Let’s introduce ourselves to an interesting segment of insurance contracts which is a warranty and its breach.

A warranty, a solemn pledge in this intricate dance, binds the insured to specific actions or conditions, shaping the very fabric of coverage. Breach of warranty, a perilous deviation from the agreed-upon path, triggers an immediate release of the insurer from liability, a decree enforced without hesitation.

In this volatile landscape, even the minutest infractions can set off a chain reaction, altering the course of coverage. So, let’s explore the intense legal dynamics of insurance contracts. You may wonder why sometimes the breach of a warranty may go beyond just and may act as an insurer's escape step from bearing the responsibility they should take.

What is a Warranty?

A warranty is a legal commitment wherein the assured pledges to either perform or refrain from a specific action, or fulfill a particular condition, thereby asserting or denying the existence of certain facts.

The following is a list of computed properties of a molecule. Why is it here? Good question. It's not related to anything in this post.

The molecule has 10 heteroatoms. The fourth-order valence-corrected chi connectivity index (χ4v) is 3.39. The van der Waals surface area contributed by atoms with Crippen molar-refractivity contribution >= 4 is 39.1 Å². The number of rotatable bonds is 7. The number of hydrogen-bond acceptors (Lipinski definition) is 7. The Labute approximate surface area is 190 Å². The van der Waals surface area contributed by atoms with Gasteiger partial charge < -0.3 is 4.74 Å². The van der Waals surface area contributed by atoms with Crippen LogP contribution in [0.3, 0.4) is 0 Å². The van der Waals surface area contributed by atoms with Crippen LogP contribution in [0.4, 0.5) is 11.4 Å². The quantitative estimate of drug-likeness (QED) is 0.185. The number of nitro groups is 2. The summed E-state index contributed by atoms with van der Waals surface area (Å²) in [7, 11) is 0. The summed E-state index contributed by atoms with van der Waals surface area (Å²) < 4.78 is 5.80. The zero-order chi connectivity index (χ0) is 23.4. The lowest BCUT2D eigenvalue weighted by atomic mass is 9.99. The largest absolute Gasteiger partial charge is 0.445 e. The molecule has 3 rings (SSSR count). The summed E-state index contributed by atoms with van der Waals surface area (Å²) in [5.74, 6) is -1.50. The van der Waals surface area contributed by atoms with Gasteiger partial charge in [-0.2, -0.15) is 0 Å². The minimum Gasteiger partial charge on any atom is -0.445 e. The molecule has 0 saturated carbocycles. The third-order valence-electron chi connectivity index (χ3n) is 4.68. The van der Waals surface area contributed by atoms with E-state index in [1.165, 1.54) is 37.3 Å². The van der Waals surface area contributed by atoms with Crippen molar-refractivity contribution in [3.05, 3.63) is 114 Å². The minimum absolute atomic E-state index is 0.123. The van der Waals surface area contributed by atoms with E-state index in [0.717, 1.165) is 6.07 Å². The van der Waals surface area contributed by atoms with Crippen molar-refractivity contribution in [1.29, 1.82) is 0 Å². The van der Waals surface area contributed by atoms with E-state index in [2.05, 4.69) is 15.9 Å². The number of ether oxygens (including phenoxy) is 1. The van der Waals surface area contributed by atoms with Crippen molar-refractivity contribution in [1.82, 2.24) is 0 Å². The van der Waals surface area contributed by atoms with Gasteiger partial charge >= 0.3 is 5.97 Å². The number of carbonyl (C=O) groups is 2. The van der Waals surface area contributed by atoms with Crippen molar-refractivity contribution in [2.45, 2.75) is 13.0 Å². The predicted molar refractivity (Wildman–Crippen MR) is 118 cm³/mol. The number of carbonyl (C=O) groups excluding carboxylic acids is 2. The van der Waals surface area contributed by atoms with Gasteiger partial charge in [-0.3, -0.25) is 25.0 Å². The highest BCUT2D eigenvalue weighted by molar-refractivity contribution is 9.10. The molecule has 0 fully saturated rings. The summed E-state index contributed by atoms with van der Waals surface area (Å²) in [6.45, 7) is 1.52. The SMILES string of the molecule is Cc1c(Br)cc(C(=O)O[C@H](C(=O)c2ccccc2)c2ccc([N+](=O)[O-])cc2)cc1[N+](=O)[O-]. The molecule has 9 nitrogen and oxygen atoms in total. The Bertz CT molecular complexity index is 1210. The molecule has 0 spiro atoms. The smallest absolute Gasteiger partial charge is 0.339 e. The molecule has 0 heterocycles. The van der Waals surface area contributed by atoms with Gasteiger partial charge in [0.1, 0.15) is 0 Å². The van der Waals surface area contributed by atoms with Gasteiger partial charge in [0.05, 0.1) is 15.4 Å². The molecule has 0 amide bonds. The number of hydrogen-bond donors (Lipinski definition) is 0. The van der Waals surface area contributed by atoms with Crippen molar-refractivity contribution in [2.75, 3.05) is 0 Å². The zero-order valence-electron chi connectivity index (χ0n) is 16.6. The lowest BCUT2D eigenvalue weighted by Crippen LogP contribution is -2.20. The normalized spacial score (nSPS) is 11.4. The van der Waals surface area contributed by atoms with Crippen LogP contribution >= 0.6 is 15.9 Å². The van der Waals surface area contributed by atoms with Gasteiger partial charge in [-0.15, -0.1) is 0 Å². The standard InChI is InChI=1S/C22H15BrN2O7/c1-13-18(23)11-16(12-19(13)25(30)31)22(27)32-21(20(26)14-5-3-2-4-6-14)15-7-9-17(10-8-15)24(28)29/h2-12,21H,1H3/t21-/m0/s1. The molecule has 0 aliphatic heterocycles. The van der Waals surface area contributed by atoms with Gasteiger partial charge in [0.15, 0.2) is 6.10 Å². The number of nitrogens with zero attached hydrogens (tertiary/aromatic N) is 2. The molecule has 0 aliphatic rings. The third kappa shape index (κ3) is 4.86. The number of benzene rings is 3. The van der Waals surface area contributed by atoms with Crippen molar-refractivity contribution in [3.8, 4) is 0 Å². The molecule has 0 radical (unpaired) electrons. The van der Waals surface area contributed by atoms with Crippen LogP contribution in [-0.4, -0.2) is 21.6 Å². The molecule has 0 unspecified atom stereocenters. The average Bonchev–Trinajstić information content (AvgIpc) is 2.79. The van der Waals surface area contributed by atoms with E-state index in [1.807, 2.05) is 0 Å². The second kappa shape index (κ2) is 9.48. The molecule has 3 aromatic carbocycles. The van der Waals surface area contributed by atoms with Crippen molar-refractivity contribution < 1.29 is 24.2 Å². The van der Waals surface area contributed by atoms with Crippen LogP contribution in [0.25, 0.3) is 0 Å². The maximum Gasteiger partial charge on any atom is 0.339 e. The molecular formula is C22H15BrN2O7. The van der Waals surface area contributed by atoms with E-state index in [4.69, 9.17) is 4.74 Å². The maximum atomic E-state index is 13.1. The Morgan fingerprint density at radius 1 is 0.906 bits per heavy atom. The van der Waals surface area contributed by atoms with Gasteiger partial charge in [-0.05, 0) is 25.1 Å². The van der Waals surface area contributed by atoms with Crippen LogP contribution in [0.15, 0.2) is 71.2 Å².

This definition encompasses assurances related to:

a) past or current facts, termed as affirmative warranties,

b) the future behavior of the assured, referred to as continuing/promissory warranties, or

c) the fulfillment of a certain condition.

It's important to note that an affirmation of fact can serve as either a warranty or a representation, each governed by its own legal framework.

Types of Warranties
Types of Warranties

Types of Warranties

Broadly, warranties can be divided into two categories: Express and Implied.

1. Express Warranties

Express warranties are specific, clear, and direct promises or guarantees made by a seller to a buyer regarding the quality, condition, performance, or characteristics of a product or service. These warranties can be written or spoken, and they are explicitly communicated to the buyer.